Gender bias, sexual harassment, and lack of training have been an ongoing struggle for women in policing and it continues in today. I will be discussing this issue and will assess its past, present and future implications as they relate to the Criminal Justice System. I will be discussing my assessment of the past history and present circumstances of woman in policing. I will also include my predictions and recommendation of how these issues' should be addressed by the police and prosecutor in the future. Implications
Dating back to the 1970's sexism was not considered to be a form of discrimination. Women faced the perception of the public that a women's place was in the home; a woman's role was to cook, clean, and raise the children, not carrying a badge and a gun protecting their neighborhood streets. She was expected to stay at home and it was unreasonable for her to willingly put herself in harms way. It has been a constant struggle beginning with the world inability to accept a woman in a crucial position of authority. The requirements set forth by the police departments in the application process made it near impossible for a woman to gain employment in criminal justice. Such things as height and weight standards were set to a degree as to eliminate most if not all women. Such tactics as creating requirements for women that were different from that of a man were one of the many attempts made to discourage a woman from even trying. For instance some police departments required a woman to have a four-year college degree and a man was only required to have a high school education. As time passed women began to break the barriers and were able to gain employment within the police department however, they were still only allowed to fill the roles that would put them out of harms way. Once again women were facing yet another form of discrimination only this time it was disguised. The police department believed that if they were to give women jobs within the confines of the office that it would serve two purposes; women would stop crying out for equality, and the women could fulfill positions that the men felt were beneath them such as administrative work, and secretarial positions. This was not the case, women were given a taste and that made them want more. Title VII of the Civil Rights Act of 1964 amended the foundation for occupational opportunities for women. Notwithstanding some gains in the upper ranks of a male-dominated field, improvements were still needed. It wasn't until the 1960's that legislation and judicial improvements were made to support women's demand for equality, this is when their duties and responsibilities began to grow. In 1971 only 1.4 percent of the police officers were women; in 1995 it substantially increased to 24 percent of all police employees being women. In the article Women in law enforcement: A positive work environment, S. E. Martin (1991) indicates that, although both court-ordered and voluntary affirmative action policies have had a significant impact on the hiring of female officers, they have not affected the promotion and advancement of women into the higher ranks of law enforcement agencies. (p. 5-9). The progress made by women in policing has come primarily through legal mandates rather than executive leadership within organizations. With the recruitment rate of only 20 percent it is not likely that the percentage of women in the police force will increase considerably. Issues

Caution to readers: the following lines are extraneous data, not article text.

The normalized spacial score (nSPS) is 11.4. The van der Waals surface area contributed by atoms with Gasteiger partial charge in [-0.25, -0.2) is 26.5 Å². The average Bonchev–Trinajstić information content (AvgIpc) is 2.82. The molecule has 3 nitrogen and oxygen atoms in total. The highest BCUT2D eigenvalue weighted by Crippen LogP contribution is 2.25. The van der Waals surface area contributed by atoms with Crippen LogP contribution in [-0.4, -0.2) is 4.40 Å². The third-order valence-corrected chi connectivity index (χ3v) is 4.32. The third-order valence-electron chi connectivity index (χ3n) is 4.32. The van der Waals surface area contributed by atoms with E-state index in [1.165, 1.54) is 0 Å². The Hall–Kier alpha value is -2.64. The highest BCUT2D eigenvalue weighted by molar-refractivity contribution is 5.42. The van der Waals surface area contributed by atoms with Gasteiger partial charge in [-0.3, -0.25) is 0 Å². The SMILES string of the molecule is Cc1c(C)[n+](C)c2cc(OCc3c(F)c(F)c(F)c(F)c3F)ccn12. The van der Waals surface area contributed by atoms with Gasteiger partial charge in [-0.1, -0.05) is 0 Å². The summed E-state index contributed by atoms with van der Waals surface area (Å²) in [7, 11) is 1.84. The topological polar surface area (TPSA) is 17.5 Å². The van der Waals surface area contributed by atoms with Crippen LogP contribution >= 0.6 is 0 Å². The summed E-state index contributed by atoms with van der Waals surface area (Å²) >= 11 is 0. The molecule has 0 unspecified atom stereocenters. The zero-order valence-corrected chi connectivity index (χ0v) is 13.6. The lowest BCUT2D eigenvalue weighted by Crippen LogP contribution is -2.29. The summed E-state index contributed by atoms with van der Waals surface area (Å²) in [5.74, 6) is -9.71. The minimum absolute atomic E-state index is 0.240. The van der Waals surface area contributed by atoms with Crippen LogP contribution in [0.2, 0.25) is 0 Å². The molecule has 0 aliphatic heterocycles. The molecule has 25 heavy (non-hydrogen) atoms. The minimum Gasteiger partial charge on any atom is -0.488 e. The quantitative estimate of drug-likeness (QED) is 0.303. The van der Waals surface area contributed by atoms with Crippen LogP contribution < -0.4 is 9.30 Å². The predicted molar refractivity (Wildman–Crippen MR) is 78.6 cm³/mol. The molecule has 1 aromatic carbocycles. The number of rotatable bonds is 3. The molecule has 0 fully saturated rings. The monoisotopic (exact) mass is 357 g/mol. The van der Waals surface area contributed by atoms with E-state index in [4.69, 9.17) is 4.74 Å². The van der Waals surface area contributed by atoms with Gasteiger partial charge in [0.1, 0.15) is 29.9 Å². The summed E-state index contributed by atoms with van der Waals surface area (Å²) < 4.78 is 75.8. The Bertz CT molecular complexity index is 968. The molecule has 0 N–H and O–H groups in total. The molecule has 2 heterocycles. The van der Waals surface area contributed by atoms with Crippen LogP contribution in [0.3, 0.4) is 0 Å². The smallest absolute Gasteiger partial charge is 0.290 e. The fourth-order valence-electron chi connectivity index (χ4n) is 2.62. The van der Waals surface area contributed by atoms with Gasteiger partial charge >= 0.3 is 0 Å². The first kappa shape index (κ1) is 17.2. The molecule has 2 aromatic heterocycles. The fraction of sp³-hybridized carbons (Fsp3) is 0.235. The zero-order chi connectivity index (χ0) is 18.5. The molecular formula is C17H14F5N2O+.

In 1995, the National Institute of Corrections (NIC) conducted an organizational culture survey of all state directors of corrections and directors of large city jails. Findings suggested that gender inequality is real, although men and women perceive the inequality differently. Women believe that to advance to positions of leadership, they have to work harder and take greater risks than men. (Corrections Today, 1991, p. 106, 108-109). Corrections have had to adjust...
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Corrothers, Helen G. (1991). Managing success. In Change, Challenge, and Choices. Women 's
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